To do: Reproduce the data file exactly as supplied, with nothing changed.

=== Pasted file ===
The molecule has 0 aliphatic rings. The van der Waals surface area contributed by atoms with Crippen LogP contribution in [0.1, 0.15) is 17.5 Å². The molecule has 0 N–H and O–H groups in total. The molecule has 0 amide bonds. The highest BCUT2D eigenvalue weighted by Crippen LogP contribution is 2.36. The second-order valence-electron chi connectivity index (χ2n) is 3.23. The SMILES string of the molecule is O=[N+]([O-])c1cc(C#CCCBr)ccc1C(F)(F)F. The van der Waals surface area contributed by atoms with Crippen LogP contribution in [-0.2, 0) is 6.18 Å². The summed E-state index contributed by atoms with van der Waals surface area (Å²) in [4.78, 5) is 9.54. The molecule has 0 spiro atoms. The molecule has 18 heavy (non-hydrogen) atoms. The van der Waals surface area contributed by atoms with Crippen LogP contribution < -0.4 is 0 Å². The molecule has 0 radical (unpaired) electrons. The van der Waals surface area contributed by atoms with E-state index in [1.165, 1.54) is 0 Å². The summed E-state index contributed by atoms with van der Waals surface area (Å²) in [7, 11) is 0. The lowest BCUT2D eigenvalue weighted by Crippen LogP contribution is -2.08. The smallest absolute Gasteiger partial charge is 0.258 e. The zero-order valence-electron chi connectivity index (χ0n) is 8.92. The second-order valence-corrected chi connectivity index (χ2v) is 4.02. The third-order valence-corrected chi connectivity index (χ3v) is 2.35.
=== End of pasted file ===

The molecule has 0 aliphatic rings. The van der Waals surface area contributed by atoms with Crippen LogP contribution in [0.1, 0.15) is 17.5 Å². The molecule has 0 N–H and O–H groups in total. The molecule has 0 amide bonds. The highest BCUT2D eigenvalue weighted by Crippen LogP contribution is 2.36. The second-order valence-electron chi connectivity index (χ2n) is 3.23. The SMILES string of the molecule is O=[N+]([O-])c1cc(C#CCCBr)ccc1C(F)(F)F. The van der Waals surface area contributed by atoms with Crippen LogP contribution in [-0.2, 0) is 6.18 Å². The summed E-state index contributed by atoms with van der Waals surface area (Å²) in [4.78, 5) is 9.54. The molecule has 0 spiro atoms. The molecule has 18 heavy (non-hydrogen) atoms. The van der Waals surface area contributed by atoms with Crippen LogP contribution < -0.4 is 0 Å². The molecule has 0 radical (unpaired) electrons. The van der Waals surface area contributed by atoms with E-state index in [1.165, 1.54) is 0 Å². The summed E-state index contributed by atoms with van der Waals surface area (Å²) in [7, 11) is 0. The lowest BCUT2D eigenvalue weighted by Crippen LogP contribution is -2.08. The smallest absolute Gasteiger partial charge is 0.258 e. The zero-order valence-electron chi connectivity index (χ0n) is 8.92. The second-order valence-corrected chi connectivity index (χ2v) is 4.02. The third-order valence-corrected chi connectivity index (χ3v) is 2.35.